¶1 Plaintiffs and defendants will be designated in this opinion as they appeared in the trial court. It appears from the record one Hannah Johnson, a Creek Indian, citizen of the one-fourth blood, was allotted certain lands. Hannah died January 3, 1908, leaving surviving her Paro Johnson, husband, and seven minor children, to wit: Polly, Emmett, Ada, Nathan, Leora, Ella, and Everett Johnson Polly and Everett Johnson died in 1908, Ada Johnson died in 1910, Ella Johnson died in 1916, and Nathan Johnson died in 1917, each of the deceased being unmarried and without issue. It is stipulated plaintiffs are the owners of a one-third interest, being the interest of Paro Johnson, surviving husband of Hannah, and this action involves the remaining two-thirds of Hannah's estate. George D. Harrison, the duly appointed guardian of Emmett Johnson and Nathan Johnson, filed his petition on December 10, 1913, to sell the lands of his wards, and on January 24, 1914, the county court confirmed the guardian's sale of the allotment of Emmett Johnson and the allotment of Nathan Johnson, and "all the said minors' rights, title, and interest in and to the S.E. 1/4 of section 25, twp. 9 N., R. 8 E. in the allotment of Hannah Johnson to Joseph Smelser." Each tract and interest is separately set forth in the order of confirmation, as is the separate amount received for each, the sale being for cash.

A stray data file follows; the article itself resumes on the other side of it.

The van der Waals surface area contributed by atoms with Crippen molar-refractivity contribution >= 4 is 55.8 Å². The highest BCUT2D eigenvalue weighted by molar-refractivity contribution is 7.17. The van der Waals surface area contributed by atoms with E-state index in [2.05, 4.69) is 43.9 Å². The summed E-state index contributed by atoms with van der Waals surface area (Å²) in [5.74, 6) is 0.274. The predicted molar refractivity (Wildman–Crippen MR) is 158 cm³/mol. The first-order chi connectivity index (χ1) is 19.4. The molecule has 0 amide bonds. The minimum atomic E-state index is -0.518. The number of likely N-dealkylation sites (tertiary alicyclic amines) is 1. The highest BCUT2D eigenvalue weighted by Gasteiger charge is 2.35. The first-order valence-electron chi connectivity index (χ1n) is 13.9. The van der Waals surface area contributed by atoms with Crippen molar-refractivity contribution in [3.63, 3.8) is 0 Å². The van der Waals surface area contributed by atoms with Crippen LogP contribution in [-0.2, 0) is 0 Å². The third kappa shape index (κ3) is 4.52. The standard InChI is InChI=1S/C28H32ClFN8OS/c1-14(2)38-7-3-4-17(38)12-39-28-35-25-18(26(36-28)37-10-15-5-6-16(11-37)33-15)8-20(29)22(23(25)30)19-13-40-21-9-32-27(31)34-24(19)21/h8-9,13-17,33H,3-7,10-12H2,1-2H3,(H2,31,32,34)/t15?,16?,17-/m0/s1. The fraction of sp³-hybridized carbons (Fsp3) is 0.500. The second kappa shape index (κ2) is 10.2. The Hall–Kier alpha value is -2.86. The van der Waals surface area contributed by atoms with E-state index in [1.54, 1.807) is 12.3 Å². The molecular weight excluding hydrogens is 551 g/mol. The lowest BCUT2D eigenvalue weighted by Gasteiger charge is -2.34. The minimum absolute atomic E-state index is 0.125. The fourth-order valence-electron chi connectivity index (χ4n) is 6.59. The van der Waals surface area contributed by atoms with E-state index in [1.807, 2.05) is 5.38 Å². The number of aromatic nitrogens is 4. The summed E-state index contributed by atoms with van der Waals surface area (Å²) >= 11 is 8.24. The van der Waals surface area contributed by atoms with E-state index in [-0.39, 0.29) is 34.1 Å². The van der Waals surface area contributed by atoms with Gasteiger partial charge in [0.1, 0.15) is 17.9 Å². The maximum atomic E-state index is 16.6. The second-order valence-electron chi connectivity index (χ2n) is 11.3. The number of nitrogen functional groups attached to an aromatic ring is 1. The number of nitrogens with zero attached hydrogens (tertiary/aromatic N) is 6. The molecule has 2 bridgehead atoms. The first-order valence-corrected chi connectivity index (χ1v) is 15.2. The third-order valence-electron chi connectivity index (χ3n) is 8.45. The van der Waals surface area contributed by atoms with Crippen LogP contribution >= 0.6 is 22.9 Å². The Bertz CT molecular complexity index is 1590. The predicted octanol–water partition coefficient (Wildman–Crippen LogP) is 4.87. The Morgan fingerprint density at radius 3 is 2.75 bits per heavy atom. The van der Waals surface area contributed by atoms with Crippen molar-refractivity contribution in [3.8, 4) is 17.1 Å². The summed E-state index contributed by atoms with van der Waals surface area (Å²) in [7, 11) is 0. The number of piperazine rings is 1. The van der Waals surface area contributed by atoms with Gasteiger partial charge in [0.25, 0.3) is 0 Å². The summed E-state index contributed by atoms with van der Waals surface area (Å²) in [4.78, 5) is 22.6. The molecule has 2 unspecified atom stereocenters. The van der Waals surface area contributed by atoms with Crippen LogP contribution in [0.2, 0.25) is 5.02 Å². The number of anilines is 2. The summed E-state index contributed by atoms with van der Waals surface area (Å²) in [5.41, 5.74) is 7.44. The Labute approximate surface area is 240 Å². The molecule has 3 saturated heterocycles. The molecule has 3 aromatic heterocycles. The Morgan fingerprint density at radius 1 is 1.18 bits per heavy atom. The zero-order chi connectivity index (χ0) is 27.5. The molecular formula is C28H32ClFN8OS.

¶2 Paro Johnson was appointed guardian of Leora and Ella Johnson, and on March 2, 1914, the guardian petitioned the county court for permission to sell the said minors' interests in the Hannah Johnson allotment, and on April 10, 1914, the county court confirmed the sale thereof to John E. Turner. On September 18, 1915, Turner conveyed to Harry H. Rogers all his interest in the land in controversy. On July 12, 1920 Rogers, reserving the mineral rights, conveyed to T. F. Harrison, and Herman Sheppard, and on November 20, 1920, Herman Sheppard conveyed his interest in the property in controversy to T. F. Harrison, thus establishing a complete chain of title, leaving the fee in T. F. Harrison and the mineral rights in Harry H. Rogers. After the guardian's sales in 1914, Ella Johnson died, and Nathan Johnson died, unmarried and without, issue, as hereinbefore stated, leaving but two children surviving, to wit, Emmett and Leora Johnson. Emmett attained his majority February 15, 1917, and Leora attained her majority May 20, 1920. On September 3, 1920, Emmett Johnson executed a quitclaim deed of all his interests in the lands in controversy to H. H. Brewmer, and on September 10, 1920, Leora Johnson quitclaimed her interest to H. H. Brewner. On September 18, 1920, Brewner quitclaimed to Marshall, L. Bragdon and W. J. Anicker, and on July 21, 1921, Bragdon and Anicker conveyed by warranty deed to Irving J. Morris, an undivided two-sevenths interest in and to the lands, and on May 22, 1922, Morris and his wife conveyed to Bragdon and Anicker a two-sevenths interest in and to the mineral rights.